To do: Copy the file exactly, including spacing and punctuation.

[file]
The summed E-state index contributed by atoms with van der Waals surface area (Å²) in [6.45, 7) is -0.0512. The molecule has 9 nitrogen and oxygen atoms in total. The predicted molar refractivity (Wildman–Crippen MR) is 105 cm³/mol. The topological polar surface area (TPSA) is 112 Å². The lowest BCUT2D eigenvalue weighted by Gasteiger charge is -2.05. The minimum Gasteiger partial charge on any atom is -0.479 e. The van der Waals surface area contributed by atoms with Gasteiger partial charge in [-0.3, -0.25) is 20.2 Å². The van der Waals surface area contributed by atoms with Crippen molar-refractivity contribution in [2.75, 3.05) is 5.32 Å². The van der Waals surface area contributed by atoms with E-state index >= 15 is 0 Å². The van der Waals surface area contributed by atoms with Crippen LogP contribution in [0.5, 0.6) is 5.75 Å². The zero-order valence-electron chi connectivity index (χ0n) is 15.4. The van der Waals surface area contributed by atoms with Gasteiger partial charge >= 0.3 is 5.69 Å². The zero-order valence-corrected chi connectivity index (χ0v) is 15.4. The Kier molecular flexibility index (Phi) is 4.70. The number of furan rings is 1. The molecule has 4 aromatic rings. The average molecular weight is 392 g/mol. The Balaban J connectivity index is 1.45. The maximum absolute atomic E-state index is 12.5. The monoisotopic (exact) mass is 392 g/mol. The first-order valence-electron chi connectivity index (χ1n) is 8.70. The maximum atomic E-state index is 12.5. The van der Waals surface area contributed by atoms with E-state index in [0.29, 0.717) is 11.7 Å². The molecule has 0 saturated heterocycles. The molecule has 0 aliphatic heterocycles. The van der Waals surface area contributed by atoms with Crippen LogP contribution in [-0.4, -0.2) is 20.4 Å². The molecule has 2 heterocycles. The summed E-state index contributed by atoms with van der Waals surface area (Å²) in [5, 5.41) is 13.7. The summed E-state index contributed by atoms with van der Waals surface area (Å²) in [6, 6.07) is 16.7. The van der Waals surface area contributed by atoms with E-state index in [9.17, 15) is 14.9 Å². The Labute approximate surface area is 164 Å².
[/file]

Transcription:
The summed E-state index contributed by atoms with van der Waals surface area (Å²) in [6.45, 7) is -0.0512. The molecule has 9 nitrogen and oxygen atoms in total. The predicted molar refractivity (Wildman–Crippen MR) is 105 cm³/mol. The topological polar surface area (TPSA) is 112 Å². The lowest BCUT2D eigenvalue weighted by Gasteiger charge is -2.05. The minimum Gasteiger partial charge on any atom is -0.479 e. The van der Waals surface area contributed by atoms with Gasteiger partial charge in [-0.3, -0.25) is 20.2 Å². The van der Waals surface area contributed by atoms with Crippen molar-refractivity contribution in [2.75, 3.05) is 5.32 Å². The van der Waals surface area contributed by atoms with E-state index >= 15 is 0 Å². The van der Waals surface area contributed by atoms with Crippen LogP contribution in [0.5, 0.6) is 5.75 Å². The zero-order valence-electron chi connectivity index (χ0n) is 15.4. The van der Waals surface area contributed by atoms with Gasteiger partial charge >= 0.3 is 5.69 Å². The zero-order valence-corrected chi connectivity index (χ0v) is 15.4. The Kier molecular flexibility index (Phi) is 4.70. The number of furan rings is 1. The molecule has 4 aromatic rings. The average molecular weight is 392 g/mol. The Balaban J connectivity index is 1.45. The maximum absolute atomic E-state index is 12.5. The monoisotopic (exact) mass is 392 g/mol. The first-order valence-electron chi connectivity index (χ1n) is 8.70. The maximum atomic E-state index is 12.5. The van der Waals surface area contributed by atoms with E-state index in [0.29, 0.717) is 11.7 Å². The molecule has 0 saturated heterocycles. The molecule has 0 aliphatic heterocycles. The van der Waals surface area contributed by atoms with Crippen LogP contribution in [-0.4, -0.2) is 20.4 Å². The molecule has 2 heterocycles. The summed E-state index contributed by atoms with van der Waals surface area (Å²) in [5, 5.41) is 13.7. The summed E-state index contributed by atoms with van der Waals surface area (Å²) in [6, 6.07) is 16.7. The van der Waals surface area contributed by atoms with E-state index in [9.17, 15) is 14.9 Å². The Labute approximate surface area is 164 Å².